They are not expected to sanction or ignore the breaking of any laws or set procedures.

Many company directors are therefore faced with a dilemma: how do they make sure that the company survives when the playing field is not only uneven but rough for the normal game to be played? How do they continue to operate profitably without breaking the rules?

Majority of companies in Zimbabwe cannot access foreign currency on the interbank rate for a variety of reasons which range from them not being regarded as an essential industry for currency allocation purposes or outright shortage of the funds on the market. This means that they only have one place to turn to, and this is the black or parallel market (if you want to sanitise it). This does not accord with good corporate governance principles at all. As a result of sourcing currency on the black market, one has to charge a price that allows one to make a return which results in inflation as high prices are charged and are derided daily by consumers. The other option is to charge in foreign currency which again was illegal not so long ago.

The same scenario applied in getting the vital fuel supplies. You needed to acquire the fuel and it is only in US dollars. So what do you do? Do you not buy the fuel and fail to do the business you are in business for or you make a plan. That means you may be forced to buy the US dollar fuel. To do so you must access the dollar. You can only do this by going to the black market. The authorities have called it the use of free funds. The important thing here is that it is illegal and you can be arrested for dealing on the black market. Unfortunately for your business to survive you have to engage in such activities.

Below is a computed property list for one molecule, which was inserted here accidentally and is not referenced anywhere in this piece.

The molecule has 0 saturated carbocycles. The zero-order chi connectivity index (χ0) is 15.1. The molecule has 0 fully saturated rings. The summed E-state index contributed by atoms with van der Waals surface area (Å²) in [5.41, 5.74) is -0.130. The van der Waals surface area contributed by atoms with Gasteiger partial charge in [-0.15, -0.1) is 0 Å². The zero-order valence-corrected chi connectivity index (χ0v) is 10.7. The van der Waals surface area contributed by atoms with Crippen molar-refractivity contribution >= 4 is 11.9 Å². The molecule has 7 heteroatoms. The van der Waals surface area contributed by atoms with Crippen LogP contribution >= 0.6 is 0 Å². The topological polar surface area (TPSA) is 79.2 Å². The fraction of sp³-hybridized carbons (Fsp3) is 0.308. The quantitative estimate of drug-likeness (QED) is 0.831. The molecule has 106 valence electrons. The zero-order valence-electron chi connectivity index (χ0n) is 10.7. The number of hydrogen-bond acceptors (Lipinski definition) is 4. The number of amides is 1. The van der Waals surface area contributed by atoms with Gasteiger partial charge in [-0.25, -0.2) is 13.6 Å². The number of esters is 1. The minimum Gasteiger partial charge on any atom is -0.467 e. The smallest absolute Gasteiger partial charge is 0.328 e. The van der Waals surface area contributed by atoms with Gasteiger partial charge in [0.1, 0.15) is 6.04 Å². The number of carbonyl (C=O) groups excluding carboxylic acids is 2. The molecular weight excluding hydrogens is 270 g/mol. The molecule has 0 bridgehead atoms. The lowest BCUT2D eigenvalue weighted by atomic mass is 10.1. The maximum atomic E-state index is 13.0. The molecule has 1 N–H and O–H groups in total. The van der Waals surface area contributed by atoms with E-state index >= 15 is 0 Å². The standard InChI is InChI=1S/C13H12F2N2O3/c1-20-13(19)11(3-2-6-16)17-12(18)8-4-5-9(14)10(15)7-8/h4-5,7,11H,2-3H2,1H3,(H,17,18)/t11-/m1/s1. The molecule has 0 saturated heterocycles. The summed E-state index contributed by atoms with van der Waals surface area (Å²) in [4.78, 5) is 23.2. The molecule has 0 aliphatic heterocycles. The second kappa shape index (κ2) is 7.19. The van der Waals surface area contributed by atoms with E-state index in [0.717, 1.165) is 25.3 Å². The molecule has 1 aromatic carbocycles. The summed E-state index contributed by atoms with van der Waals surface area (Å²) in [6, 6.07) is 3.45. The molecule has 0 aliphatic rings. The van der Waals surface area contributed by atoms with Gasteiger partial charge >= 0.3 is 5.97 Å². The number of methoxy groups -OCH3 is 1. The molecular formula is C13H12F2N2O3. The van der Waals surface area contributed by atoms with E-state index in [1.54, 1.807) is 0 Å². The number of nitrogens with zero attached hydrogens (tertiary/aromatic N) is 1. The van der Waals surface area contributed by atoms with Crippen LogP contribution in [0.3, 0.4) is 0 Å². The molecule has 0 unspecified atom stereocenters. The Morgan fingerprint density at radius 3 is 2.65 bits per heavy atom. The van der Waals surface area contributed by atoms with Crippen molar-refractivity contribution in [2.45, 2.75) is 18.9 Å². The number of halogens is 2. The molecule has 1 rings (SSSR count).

In some cases you deal with products which are in short supply like maize meal for now. The distribution channel is tilted towards certain players in the industry. For you to access this product you are expected to play to a certain tune which is certainly not in line with good corporate governance. That again means corporate governance only becomes a victim.

The above are just a few examples of the difficulties in the market. Perhaps to cap it all, if a business is operating in such an environment where everything goes, how is it able to account for the transactions without material misrepresentations and creative accounting? In all these gymnastics, how will ZIMRA get its fair share of the opaque proceedings?

It is clear that the prevailing system is costly in terms of good corporate governance. It is a cost to the shareholders, customers, society as a whole and government. This cost is a result of a muddied playing field that companies and business operators have to play in. The authorities need to come up with policies that promote corporate governance and fight corruption.

It is not sufficient to sing anti-corruption songs every day. You can do so 24/7 but if the system is tilted in a way that enables murky deals to be entered into, arbitrage opportunities and many other vices become commonplace and the country’s economy will continue to suffer.

Dr Musamba is a corporate governance practitioner and former CEO of the Institute of Chartered Secretaries and Administrators in Zimbabwe. These weekly New
Perspective articles are co-ordinated by Lovemore Kadenge, independent consultant, past president of the Zimbabwe Economics Society. – kadenge.zes@gmail.com or mobile +263 772 382 852.